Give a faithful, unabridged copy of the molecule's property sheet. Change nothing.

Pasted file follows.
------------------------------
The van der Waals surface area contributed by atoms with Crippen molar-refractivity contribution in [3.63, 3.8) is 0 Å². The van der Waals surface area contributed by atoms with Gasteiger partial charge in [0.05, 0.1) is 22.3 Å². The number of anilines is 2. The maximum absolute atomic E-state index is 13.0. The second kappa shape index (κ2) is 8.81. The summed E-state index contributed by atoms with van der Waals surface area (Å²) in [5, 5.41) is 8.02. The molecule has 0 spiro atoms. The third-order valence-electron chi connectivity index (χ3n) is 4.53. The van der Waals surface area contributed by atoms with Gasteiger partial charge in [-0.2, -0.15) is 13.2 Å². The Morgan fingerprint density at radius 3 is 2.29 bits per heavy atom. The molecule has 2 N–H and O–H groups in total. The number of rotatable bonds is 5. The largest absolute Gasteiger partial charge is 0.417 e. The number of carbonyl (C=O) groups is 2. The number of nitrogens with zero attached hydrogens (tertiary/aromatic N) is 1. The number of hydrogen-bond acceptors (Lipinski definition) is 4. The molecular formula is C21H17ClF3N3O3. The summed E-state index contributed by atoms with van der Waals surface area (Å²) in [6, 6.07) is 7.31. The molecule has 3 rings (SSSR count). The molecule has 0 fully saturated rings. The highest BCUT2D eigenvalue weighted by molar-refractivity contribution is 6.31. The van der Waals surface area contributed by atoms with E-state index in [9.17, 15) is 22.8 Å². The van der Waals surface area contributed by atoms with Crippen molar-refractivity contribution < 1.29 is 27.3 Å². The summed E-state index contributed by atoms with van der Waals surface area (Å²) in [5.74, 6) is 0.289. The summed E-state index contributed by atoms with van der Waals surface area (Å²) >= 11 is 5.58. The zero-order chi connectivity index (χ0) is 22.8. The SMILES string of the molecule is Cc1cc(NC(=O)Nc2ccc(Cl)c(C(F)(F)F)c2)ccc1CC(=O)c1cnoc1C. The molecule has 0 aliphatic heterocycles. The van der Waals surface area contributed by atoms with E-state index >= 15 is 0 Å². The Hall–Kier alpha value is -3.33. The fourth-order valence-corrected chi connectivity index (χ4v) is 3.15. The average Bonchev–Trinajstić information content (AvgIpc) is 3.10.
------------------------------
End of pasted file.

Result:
The van der Waals surface area contributed by atoms with Crippen molar-refractivity contribution in [3.63, 3.8) is 0 Å². The van der Waals surface area contributed by atoms with Gasteiger partial charge in [0.05, 0.1) is 22.3 Å². The number of anilines is 2. The maximum absolute atomic E-state index is 13.0. The second kappa shape index (κ2) is 8.81. The summed E-state index contributed by atoms with van der Waals surface area (Å²) in [5, 5.41) is 8.02. The molecule has 0 spiro atoms. The third-order valence-electron chi connectivity index (χ3n) is 4.53. The van der Waals surface area contributed by atoms with Gasteiger partial charge in [-0.2, -0.15) is 13.2 Å². The Morgan fingerprint density at radius 3 is 2.29 bits per heavy atom. The molecule has 2 N–H and O–H groups in total. The number of rotatable bonds is 5. The largest absolute Gasteiger partial charge is 0.417 e. The number of carbonyl (C=O) groups is 2. The number of nitrogens with zero attached hydrogens (tertiary/aromatic N) is 1. The number of hydrogen-bond acceptors (Lipinski definition) is 4. The molecular formula is C21H17ClF3N3O3. The summed E-state index contributed by atoms with van der Waals surface area (Å²) in [6, 6.07) is 7.31. The molecule has 3 rings (SSSR count). The molecule has 0 fully saturated rings. The highest BCUT2D eigenvalue weighted by molar-refractivity contribution is 6.31. The van der Waals surface area contributed by atoms with E-state index in [9.17, 15) is 22.8 Å². The van der Waals surface area contributed by atoms with Crippen molar-refractivity contribution < 1.29 is 27.3 Å². The summed E-state index contributed by atoms with van der Waals surface area (Å²) in [5.74, 6) is 0.289. The summed E-state index contributed by atoms with van der Waals surface area (Å²) >= 11 is 5.58. The zero-order chi connectivity index (χ0) is 22.8. The SMILES string of the molecule is Cc1cc(NC(=O)Nc2ccc(Cl)c(C(F)(F)F)c2)ccc1CC(=O)c1cnoc1C. The molecule has 0 aliphatic heterocycles. The van der Waals surface area contributed by atoms with E-state index >= 15 is 0 Å². The Hall–Kier alpha value is -3.33. The fourth-order valence-corrected chi connectivity index (χ4v) is 3.15. The average Bonchev–Trinajstić information content (AvgIpc) is 3.10.